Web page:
SEATTLE — Recently, Rihanna called on her 74 million Twitter fans and directed their attention toward the upcoming 2017 G20 Hamburg Summit, where pressing global issues, including global education development, will be discussed by leaders of the world’s 20 wealthiest countries.
Using her status as an international pop star and the 2017 Harvard Humanitarian of the Year, Rihanna asked fans to demand that leaders focus on this important development issue, linking to the Global Citizen organization’s website where followers could take action by tweeting in support of the growing #FundEducation movement.
Rihanna went even further by personally tweeting leaders of several G20 countries to get their commitment to funding education development, including French President Emmanuel Macron, Argentinian President Mauricio Macri, Canadian Prime Minister Justin Trudeau and German Press Secretary Steffen Seibert.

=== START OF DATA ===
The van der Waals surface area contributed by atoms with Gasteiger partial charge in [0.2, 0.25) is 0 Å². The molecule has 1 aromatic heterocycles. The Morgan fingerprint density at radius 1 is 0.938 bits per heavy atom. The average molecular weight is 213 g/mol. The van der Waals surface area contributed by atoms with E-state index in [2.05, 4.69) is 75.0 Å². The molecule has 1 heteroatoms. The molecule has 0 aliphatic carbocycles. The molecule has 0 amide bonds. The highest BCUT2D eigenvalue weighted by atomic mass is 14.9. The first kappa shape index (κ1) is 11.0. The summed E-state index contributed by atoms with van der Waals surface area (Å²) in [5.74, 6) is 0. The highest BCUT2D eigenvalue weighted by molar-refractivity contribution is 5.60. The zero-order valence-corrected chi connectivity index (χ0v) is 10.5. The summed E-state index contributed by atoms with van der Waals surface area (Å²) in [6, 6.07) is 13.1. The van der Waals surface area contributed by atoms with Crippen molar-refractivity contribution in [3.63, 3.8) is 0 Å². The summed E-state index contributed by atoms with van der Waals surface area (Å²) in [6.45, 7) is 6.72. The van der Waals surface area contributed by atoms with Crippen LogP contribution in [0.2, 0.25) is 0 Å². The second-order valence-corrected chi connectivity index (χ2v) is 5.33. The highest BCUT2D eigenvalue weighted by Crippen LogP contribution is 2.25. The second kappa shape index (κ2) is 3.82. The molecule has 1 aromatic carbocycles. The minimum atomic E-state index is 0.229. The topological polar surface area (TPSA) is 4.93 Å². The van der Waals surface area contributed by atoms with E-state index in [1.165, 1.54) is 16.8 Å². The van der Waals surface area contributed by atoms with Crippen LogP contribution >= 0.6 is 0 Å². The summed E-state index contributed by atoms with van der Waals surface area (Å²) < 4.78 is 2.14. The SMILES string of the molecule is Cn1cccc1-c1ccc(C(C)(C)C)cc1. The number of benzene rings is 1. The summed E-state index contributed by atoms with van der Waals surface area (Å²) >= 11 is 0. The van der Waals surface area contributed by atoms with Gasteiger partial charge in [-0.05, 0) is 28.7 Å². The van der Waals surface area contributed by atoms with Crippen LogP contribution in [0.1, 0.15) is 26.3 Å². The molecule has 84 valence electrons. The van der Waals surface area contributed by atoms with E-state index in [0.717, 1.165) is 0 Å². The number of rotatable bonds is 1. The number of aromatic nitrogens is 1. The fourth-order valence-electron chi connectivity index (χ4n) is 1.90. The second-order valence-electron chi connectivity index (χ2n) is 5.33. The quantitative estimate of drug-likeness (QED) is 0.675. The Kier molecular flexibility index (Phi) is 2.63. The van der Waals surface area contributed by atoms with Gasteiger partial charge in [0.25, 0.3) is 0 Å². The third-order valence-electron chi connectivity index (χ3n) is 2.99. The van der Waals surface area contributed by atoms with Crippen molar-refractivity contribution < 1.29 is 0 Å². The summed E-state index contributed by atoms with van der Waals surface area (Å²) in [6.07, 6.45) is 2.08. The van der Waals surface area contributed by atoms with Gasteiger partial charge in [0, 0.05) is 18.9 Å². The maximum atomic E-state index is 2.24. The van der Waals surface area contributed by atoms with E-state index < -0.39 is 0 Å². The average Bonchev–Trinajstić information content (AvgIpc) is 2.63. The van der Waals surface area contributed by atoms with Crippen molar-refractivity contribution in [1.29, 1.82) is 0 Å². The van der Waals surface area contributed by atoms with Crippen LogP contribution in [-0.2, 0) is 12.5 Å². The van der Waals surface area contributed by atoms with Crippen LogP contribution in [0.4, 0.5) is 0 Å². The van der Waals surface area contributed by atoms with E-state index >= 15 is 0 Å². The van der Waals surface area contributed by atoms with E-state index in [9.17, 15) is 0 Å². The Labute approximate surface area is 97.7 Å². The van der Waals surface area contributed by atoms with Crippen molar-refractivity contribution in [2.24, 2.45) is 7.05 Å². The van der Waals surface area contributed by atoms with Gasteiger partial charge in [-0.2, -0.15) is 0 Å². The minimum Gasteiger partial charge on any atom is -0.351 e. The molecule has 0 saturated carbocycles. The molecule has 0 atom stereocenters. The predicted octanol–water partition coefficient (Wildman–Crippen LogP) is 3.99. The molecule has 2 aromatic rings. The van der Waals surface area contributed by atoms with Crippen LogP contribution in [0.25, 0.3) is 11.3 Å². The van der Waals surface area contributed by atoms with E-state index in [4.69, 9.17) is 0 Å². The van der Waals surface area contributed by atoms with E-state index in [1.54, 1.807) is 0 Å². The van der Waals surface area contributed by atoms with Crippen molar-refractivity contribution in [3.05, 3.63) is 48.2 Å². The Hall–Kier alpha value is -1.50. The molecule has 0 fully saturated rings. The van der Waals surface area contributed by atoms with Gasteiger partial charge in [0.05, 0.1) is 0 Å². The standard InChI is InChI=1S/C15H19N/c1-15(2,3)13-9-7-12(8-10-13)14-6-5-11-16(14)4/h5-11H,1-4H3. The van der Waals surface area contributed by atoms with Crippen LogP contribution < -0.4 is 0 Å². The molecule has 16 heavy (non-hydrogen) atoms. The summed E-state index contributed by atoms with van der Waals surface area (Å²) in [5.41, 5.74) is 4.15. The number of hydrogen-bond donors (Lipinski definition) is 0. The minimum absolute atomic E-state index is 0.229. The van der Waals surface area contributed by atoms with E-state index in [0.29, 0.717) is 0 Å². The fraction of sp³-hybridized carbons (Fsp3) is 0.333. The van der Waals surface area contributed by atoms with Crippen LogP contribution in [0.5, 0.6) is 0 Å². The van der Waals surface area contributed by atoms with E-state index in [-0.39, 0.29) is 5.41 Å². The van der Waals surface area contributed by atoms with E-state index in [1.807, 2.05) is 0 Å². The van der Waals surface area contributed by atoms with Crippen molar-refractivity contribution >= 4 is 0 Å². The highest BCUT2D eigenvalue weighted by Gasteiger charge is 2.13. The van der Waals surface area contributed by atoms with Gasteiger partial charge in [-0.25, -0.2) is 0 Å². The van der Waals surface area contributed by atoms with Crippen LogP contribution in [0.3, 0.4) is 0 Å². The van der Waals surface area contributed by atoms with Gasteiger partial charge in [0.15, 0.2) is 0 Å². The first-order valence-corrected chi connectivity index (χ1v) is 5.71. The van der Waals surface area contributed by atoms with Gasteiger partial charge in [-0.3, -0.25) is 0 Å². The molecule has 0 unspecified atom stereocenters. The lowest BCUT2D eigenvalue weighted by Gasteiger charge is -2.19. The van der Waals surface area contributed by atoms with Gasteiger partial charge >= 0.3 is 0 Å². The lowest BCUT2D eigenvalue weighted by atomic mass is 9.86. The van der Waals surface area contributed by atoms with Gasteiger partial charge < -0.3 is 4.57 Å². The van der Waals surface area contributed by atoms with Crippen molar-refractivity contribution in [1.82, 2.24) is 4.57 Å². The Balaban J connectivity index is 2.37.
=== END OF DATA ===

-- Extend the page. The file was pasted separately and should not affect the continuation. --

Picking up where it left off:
Many of the world leaders responded, with Argentina’s Macri saying “Hola @Rihanna! Education is the central core of our political aims. Only education can change the world.” His tweet was joined by that of Canadian PM Trudeau, who wrote “@Rihanna we’ve got your back! Thanks to @mclaudebibeau who made sure girls’ education is in our feminist international development policy.”
Germany’s Seibert tweeted his commitment by saying “Hi @Rihanna, education is a key area of German development policy. We have nearly doubled spending since 2013. Thanks for spreading the word!”
By using social media as a tool to connect with politicians, Rihanna has tapped into a modern method of increasing accountability and exchange between world leaders and citizens.
Rihanna has been actively involved in philanthropy from early on in her career, founding the Clara Lionel Foundation to advocate for basic rights to education and healthcare around the world.
Last year, she and her foundation partnered with Global Citizen to travel to Malawi and provide aid to schoolchildren there. The two organizations are working together to raise $3.1 billion in the next 1-3 years to provide educational access to youth who are victims of poverty, conflict, or discrimination.
– Saru Duckworth